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Posts Tagged ‘Loch Ness’

MendoCoastCurrent, July 26, 2010

The Technology Strategy Board funding follows the support given earlier this month to AWS Ocean Energy by the Scottish Government’s WATERS programme (Wave and Tidal Energy: Research, Development and Demonstration Support).

Funding will further develop AWS Ocean Energy’s AWS-III, a ring-shaped multi-cell surface-floating wave power system.

The funding from the Technology Strategy Board is part of a £7m million funding package awarded to 9 wave and tidal stream research and development projects.

Simon Grey, Chief Executive of AWS Ocean Energy, says: “This latest funding is very welcome as we continue to develop our AWS-III wave energy device.

“Our trials on Loch Ness will restart in September for a 6 week period and thereafter a detailed assessment of the trial results will be undertaken before we start building and then deploy a full-scale version of one of the wave absorption cells.”

A single utility-scale AWS-III, measuring around 60 m in diameter, will be capable of generating up to 2.5 MW of continuous power.

AWS Ocean Energy says it is seeking industrial and utility partners to enable the launching of a 12-cell, 2.5 MW pre-commercial demonstrator in 2012 and subsequent commercialisation of the technology.

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The Engineer UK, July 6 2010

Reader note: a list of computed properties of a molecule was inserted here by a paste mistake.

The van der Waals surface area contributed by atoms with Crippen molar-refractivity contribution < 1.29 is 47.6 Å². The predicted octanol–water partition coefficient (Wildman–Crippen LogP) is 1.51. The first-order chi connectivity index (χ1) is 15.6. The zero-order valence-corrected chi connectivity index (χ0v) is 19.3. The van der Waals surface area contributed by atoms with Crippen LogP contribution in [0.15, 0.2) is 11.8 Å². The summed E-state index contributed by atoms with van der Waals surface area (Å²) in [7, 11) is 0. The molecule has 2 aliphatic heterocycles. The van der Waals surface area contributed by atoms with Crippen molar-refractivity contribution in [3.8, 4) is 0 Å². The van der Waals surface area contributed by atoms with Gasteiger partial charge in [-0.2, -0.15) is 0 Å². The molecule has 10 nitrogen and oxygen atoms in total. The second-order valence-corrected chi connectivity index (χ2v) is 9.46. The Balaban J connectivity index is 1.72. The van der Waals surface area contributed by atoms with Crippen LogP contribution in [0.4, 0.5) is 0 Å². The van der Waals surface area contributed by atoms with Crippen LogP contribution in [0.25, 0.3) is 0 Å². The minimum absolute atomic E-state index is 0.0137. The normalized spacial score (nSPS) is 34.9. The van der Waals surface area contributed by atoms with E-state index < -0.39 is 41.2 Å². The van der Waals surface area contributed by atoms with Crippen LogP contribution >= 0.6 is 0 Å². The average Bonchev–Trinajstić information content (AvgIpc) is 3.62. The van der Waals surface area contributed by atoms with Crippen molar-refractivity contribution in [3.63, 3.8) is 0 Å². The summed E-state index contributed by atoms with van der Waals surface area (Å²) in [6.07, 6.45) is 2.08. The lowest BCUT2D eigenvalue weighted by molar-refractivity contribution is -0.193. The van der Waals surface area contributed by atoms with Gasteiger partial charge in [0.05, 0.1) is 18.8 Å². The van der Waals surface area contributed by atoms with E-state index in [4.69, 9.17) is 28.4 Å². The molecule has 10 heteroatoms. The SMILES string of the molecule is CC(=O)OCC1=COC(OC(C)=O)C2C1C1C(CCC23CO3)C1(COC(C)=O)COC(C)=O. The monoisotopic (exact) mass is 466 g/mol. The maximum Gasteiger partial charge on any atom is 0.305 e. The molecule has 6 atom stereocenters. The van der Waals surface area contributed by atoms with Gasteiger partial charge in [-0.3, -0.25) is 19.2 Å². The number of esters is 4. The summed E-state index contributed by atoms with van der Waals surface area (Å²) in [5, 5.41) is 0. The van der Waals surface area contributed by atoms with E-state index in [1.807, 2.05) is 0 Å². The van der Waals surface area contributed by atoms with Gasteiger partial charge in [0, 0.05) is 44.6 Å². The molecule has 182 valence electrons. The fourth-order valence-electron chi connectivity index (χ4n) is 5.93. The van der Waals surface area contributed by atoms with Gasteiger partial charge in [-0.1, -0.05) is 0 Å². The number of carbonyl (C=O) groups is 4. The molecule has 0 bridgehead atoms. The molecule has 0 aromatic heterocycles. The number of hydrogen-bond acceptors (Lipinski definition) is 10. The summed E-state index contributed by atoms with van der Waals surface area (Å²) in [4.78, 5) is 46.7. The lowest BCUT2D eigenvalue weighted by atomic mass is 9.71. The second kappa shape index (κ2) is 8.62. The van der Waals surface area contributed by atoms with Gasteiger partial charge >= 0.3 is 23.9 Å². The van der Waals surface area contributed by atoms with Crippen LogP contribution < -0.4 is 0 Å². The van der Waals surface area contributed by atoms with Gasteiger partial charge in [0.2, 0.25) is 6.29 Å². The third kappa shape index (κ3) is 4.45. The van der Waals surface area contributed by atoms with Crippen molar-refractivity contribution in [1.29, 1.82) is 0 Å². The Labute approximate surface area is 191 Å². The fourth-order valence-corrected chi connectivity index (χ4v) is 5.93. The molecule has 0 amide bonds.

Aquamarine Power and AWS Ocean Energy today secured approximately £4.39m to continue development of their wave energy devices.

The WATERS fund (Wave and Tidal Energy: Research, Development and Demonstration Support) has provided Aquamarine Power with more than £3m to develop its 2.4MW Oyster demonstration project in Scotland while AWS Ocean Energy received £1.39m to develop its AWS-III surface-floating wave power device.

Phased installation of the Oyster 2 project will begin at the European Marine Energy Centre (EMEC) in Orkney in Summer 2011. In-depth coverage of Oyster from The Engineer’s 2009 Awards Supplement can be read here.

The Oyster demonstration project will consist of three 800kW hinged flaps, each measuring 26m by 16m. The flaps are moved by the motion of near shore waves, which in turn drive two hydraulic pistons that push high-pressure water onshore to drive a conventional hydro-electric turbine.

Oyster 2 Wave Energy Converter

Aquamarine Power claims each flap will deliver 250 per cent more power than the original Oyster prototype, which was successfully deployed at EMEC in 2009.

The three devices will be linked to a single onshore 2.4MW hydro-electric turbine. The new devices incorporate modifications that are expected to facilitate the production of more energy, be simpler to install and easier to maintain.

AWS Ocean Energy will use its funding to further develop the AWS-III device, a ring-shaped, multi-cell, surface-floating wave power system.

It is claimed that a single utility-scale AWS-III, measuring around 60m in diameter, will be capable of generating up to 2.5MW of continuous power.